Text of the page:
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DIANE ARBUS
DIANE ARBUS

Xmas Tree in a Living Room, Levittown, L. I., 1963

Details
DIANE ARBUS
Xmas Tree in a Living Room, Levittown, L. I., 1963
gelatin silver print
annotated 'Christmas Tree in a Livingroom, Levittown, Long Island, 1962' in pencil (on the reverse of the mount)
14 7/8 x 14 7/8 in. (37.8 x 37.8 cm.)

Lot Essay

In 1957, Barbara Jakobson was sitting in Central Park in the "Mommy Playground" at 72nd Street, and noticed a young woman sitting apart from the sandbox by herself, sewing the hem of a little dress. Jakobson thought to herself that anyone who could isolate herself from the discussion of toilet training and nursery school must be someone worth sitting next to. She therefore moved her baby and her carriage near the bench where Diane Arbus was sitting. They struck up a playground friendship that lasted until Arbus's death, despite her subsequent move downtown from the Upper East Side. During the "Central Park era" of their friendship, Jakobson would frequently watch Amy (Arbus's younger daughter) in her pram while Diane ventured onto the various pathways to take photographs.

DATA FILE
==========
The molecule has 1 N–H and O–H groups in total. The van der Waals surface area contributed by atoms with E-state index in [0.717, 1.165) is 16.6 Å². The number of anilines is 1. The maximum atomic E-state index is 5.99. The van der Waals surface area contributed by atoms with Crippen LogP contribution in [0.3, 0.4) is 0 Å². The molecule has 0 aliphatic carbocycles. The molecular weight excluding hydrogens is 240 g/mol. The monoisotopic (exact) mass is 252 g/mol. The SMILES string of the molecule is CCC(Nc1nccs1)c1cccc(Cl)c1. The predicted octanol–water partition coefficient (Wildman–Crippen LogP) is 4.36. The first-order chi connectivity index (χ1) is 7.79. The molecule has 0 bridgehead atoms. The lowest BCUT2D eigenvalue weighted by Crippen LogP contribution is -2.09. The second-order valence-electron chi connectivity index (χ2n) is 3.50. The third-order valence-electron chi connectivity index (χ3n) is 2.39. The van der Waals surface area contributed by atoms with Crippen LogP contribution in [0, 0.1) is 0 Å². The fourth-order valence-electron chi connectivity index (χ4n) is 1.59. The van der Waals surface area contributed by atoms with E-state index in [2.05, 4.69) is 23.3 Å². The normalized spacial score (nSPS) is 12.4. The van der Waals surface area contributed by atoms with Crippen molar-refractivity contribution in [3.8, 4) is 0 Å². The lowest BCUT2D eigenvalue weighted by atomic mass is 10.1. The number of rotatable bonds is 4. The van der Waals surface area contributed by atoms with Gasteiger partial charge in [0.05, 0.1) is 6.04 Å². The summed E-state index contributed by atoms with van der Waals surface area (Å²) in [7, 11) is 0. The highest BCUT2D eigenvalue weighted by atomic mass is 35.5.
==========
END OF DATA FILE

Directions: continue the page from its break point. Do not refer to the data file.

In 1962, Jakobson began her apprenticeship at The Museum of Modern Art, working in its Art Lending Service. She and Arbus often met on the escalator at Bloomingdales, where they would discuss what snowsuits they were going to buy for their little girls that winter. In the late 1960s, Jakobson acquired several photographs by Arbus from the Museum's Art Lending Service, and followed her subsequent development with great satisfaction. Among the group was a print of Xmas Tree in a Living Room, Levittown, L.I. 1963, which she chose as she felt the image "embodied the post-war anomie of suburbia in the most powerful and silent way."

Xmas Tree in a Living Room, Levittown, L.I. has come to be regarded as one of Arbus's most important photographs. Arbus included the image in her Box of Ten Photographs, a portfolio that was comprised of what she felt were to be ten images most representative of her oeuvre. The subject is exceptional as it is one of the few photographs by Arbus that does not include any people. Large format vintage prints of this image are considered to be extremely rare.
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